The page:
As the #metoo trending topic pushed sexual harassment to the front page of many papers, influencers in Hollywood, Congress, and the media were called to the carpet for their poor behavior. Victims in these cases for the first time felt heard and found some form of justice.
Unfortunately the same is not true for one select group of victims. A recent special report revealed the realities of sex crimes committed by federal judges. Being appointed as a judge for life also seems to come with a secret level of protection against ever being brought up on sexual harassment charges. In over 5,000 complaints, judges ended up immune to any punishment.
There are 900 federal judges in the United States. While it would be wrong to say that they are all guilty of sexual harassment, there are many cases where it has quietly ignored.
One example occurred in 1998 with U.S. District Court Judge Walter Smith. He called a county clerk into chambers for what appeared to be business.
This was not a professional call as Judge Smith became physically aggressive with the clerk. Even though he was at work and in his professional role, he forced himself on the female clerk.
According to the victim:
“He basically came over to me and put his arms around me and kissed me, and I just froze. I couldn’t move. And he said, ‘Let me make love to you.’
And I just freaked out. … And then he pulled me to him again, and he kissed me again and stuck his tongue down my throat, and he pressed himself against me. … And then he started to try touch my breasts, and I kind of pushed away and said … ‘I need to go.”
This account was shared during a deposition tied to a complaint against Judge Smith. The claim went into a system set up using peer review that seems to have no real consequence for abuse.
The system for complaints against judges in a widely guarded secret. It is extremely rare for this type of charge to become public, and even the victim rarely knows the outcome of their case.
Each judge is given the freedom to interpret laws tied to sex crimes and abuse within their courtroom. This free reign seems to push beyond the courtroom as they are often allowed to also self-regulate things like sexual abuse of the employees working under them.
While some lower-level judges are elected to their positions, those at the federal level are assigned for life. This may give some of them a false sense of security as there is never a need for re-election or input from the public.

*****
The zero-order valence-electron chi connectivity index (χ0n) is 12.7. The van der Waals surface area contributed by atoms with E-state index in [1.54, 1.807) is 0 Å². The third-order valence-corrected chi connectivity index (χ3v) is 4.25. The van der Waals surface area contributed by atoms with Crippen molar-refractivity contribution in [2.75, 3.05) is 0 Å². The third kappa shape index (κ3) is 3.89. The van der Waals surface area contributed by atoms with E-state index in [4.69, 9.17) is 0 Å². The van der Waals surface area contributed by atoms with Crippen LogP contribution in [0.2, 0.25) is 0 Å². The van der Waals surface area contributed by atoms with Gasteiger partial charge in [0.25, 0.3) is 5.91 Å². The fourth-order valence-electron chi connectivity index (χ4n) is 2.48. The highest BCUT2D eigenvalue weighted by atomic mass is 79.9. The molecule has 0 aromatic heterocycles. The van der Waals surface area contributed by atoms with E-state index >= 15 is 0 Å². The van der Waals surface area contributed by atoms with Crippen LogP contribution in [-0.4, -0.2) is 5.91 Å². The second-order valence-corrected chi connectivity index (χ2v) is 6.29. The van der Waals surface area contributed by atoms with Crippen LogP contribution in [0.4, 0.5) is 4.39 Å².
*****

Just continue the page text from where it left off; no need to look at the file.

There is a system set up to handle issues with judges. When there is a problem with a judge, the victim starts by filing a formal complaint.
Over the last ten years, there have been countless formal complaints against judges in the United States. A recent report took a closer look at 5,000 of these allegations that were uploaded to an online database.
There is no way of telling how many of the reports against judges have merely not been uploaded. The details of the 5,000 online reports are telling none the less.
According to the report, it appears many complaints are not ever investigated. The allegations listed turn into a dead end as far as action against the judge.
For the most part, the lack of follow-up on the court documents in just a start of the problem. The judge in question is not ever listed, so it does not become a matter of public record.
The lack of information related to the suspect in each case it odd. This is not a standard part of any other type of case; the defendant is usually one of the most accessible pieces of the case information to find.
Because the complaints are lobbied in an internal system, the punishment for any of the abuses also seems to be lacking at best. In some cases, the unnamed judge may face “sanctions” without the victim being told what they are.
Since many complaints received no real follow up, most go without any sanctions. Even though there are on average over 1,000 complaints each year against judges, there are many years where not even a single judge was formally sanctioned.
In the 12 months before September of 2016, there were 1,303 complaints filled. Of those filed, only four were turned over for further investigation. The investigation is handled by the Administrative Office of the US Courts.
These same dismal numbers were also found in 2015. A total of 1,214 reports turned into four going on for further investigation via the Administrative Office of the US Courts committee.
Going all the way back to 2006, most years saw fewer than ten total cases going to the committee for review. There is no one really taking much care of responsibility to listen to the complaints and act accordingly.